• Mrs. Steerforth – The wealthy widowed mother of James Steerforth.
  • Miss Dartle – A strange, vitriolic woman who lives with Mrs. Steerforth; has a secret love for Steerforth and blames others such as Emily and even his own mother for corrupting him. She is also Steerforth's cousin.
  • Mr. Spenlow – An employer of David's during his days as a proctor and the father of Dora Spenlow. Dies suddenly of a heart attack while driving his phaeton home.
  • Dora Spenlow – The delightful but childish daughter of Mr. Spenlow; David's first wife.


Film, TV and theatrical adaptations

David Copperfield has been filmed on several occasions:

  • 1911, directed by Theodore Marston
  • 1922, directed by A.W. Sandberg
  • 1935, directed by George Cukor
  • 1969, directed by Delbert Mann
  • 1999, shown on BBC - 25th/26th December 1999
  • David Copperfield (2006), play adaptation. Shown in theatres.

The numerous television adaptations of the novel include a 1966 version with Ian McKellen as David and a 1999 version with Daniel Radcliffe (better known as the actor of Harry Potter) playing the younger David. In this latter version, McKellen returns, this time playing the horrendous schoolmaster Creakle. A 2000 American TV film version featured Sally Field, Anthony Andrews, Paul Bettany, Edward Hardwicke, Michael Richards and Nigel Davenport with Hugh Dancy and Max Dolbey as the adult and boy Copperfield, respectively.

A play adaptation by Andrew Halliday was warmly approved by Dickens himself, and enjoyed a long run at Drury Lane.


Like most of Charles Dickens's novels, David Copperfield was published in 19 monthly one-shilling installments, containing 32 pages of text and two illustrations by Phiz, with the last being a double-number:

  • I - May 1849 (chapters 1-3);
  • II - June 1849 (chapters 4-6);
  • III - July 1849 (chapters 7-9);
  • IV - August 1849 (chapters 10-12);
  • V - September 1849 (chapters 13-15);
  • VI - October 1849 (chapters 16-18);
  • VII - November 1849 (chapters 19-21);
  • VIII - December 1849 (chapters 22-24);
  • IX - January 1850 (chapters 25-27);
  • X - February 1850 (chapters 28-31);
  • XI - March 1850 (chapters 32-34);
  • XII - April 1850 (chapters 35-37);
  • XIII - May 1850 (chapters 38-40);
  • XIV - June 1850 (chapters 41-43);
  • XV - July 1850 (chapters 44-46);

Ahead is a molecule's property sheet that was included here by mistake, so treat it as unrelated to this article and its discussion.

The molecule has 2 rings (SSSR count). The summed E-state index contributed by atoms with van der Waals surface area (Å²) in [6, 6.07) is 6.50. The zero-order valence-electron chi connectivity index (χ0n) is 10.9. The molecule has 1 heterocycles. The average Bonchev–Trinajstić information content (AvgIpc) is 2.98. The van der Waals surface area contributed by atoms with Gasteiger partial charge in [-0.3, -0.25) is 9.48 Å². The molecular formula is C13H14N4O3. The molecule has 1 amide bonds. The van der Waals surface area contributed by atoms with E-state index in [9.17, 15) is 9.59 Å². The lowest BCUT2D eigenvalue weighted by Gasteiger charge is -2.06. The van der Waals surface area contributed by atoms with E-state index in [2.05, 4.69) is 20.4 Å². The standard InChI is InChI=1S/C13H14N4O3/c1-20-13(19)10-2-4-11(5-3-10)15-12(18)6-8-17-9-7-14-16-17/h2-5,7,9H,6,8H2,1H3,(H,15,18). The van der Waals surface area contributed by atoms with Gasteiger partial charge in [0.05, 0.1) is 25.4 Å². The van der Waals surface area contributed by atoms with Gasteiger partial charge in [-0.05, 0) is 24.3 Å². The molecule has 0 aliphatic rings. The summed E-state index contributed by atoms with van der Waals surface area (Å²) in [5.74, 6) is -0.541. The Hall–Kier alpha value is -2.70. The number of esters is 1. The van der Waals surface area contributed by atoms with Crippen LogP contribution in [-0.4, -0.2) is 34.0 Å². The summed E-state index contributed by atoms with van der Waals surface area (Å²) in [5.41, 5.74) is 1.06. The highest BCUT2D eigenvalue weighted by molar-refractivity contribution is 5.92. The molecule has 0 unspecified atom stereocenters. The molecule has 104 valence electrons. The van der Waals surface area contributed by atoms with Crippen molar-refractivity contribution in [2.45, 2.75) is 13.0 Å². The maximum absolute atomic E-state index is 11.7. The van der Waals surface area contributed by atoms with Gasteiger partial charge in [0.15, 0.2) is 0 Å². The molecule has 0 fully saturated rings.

• XVI - August 1850 (chapters 47-50);
  • XVII - September 1850 (chapters 51-53);
  • XVIII - October 1850 (chapters 54-57);
  • XIX-XX - November 1850 (chapters 58-64).

Release details

  • 1850, UK, Bradbury & Evans ?, Pub date 1 May 1849 and 1 November 1850, Serial (first publication as serial)
  • 1850, UK, Bradbury & Evans ?, Pub date ? ? 1850, Hardback (first book edition)
  • 1981 (Reprinted 2003) UK, Oxford University Press ISBN 0-19-812492-9 Hardback, Edited by Nina Burgis, The Clarendon Dickens (considered the definitive editions of Dicken's works) 781 pages
  • 1990, USA, W W Norton & Co Ltd ISBN 0-393-95828-0, Pub date 31 January 1990, Hardback (Jerome H. Buckley (Editor), Norton Critical Edition - contains annotations, introduction, critical essays, bibliography and other material.)
  • 1994, UK, Penguin Books Ltd ISBN 0-14-062026-5, Pub date 24 February 1994, Paperback
  • 1999, UK, Oxford Paperbacks ISBN 0-19-283578-5, Pub date 11 February 1999, Paperback
and many many others


  • Jeffers, Thomas L. (2005). Apprenticeships: The Bildungsroman from Goethe to Santayana. New York: Palgrave.
  • David Copperfield (Major Literary Characters series). Edited and with an Introduction by Harold Bloom. 255 pages. 1992 New York: Chelsea House Publishers
  • Graham Storey: David Copperfield - Interweaving Truth and Fiction (Twayne's Masterworks Studies). 111 pages. 1991 Boston: Twayne Publishers
  • Approaches to Teaching Dickens' David Copperfield. Edited by Richard J. Dunn. 162 pages. 1984 New York: The Modern Language Association of America
  • Barry Westburg: The Confessional Fictions of Charles Dickens. See pages 33 to 114. 1977 DeKalb: Northern Illinois University Press

External links

Online editions

Wikisource has original text related to this article:
David Copperfield
Wikiquote has a collection of quotations related to:
Charles Dickens#David Copperfield (1849-1850)
  • David Copperfield, available freely at Project Gutenberg
  • Full text of David Copperfield, Searchable and Downloadable, Essays, Forum, Select Resources
  • David Copperfield: Cummings Study Guides


  • List of over 50 characters.
  • Full edition with additional criticism and interpretation.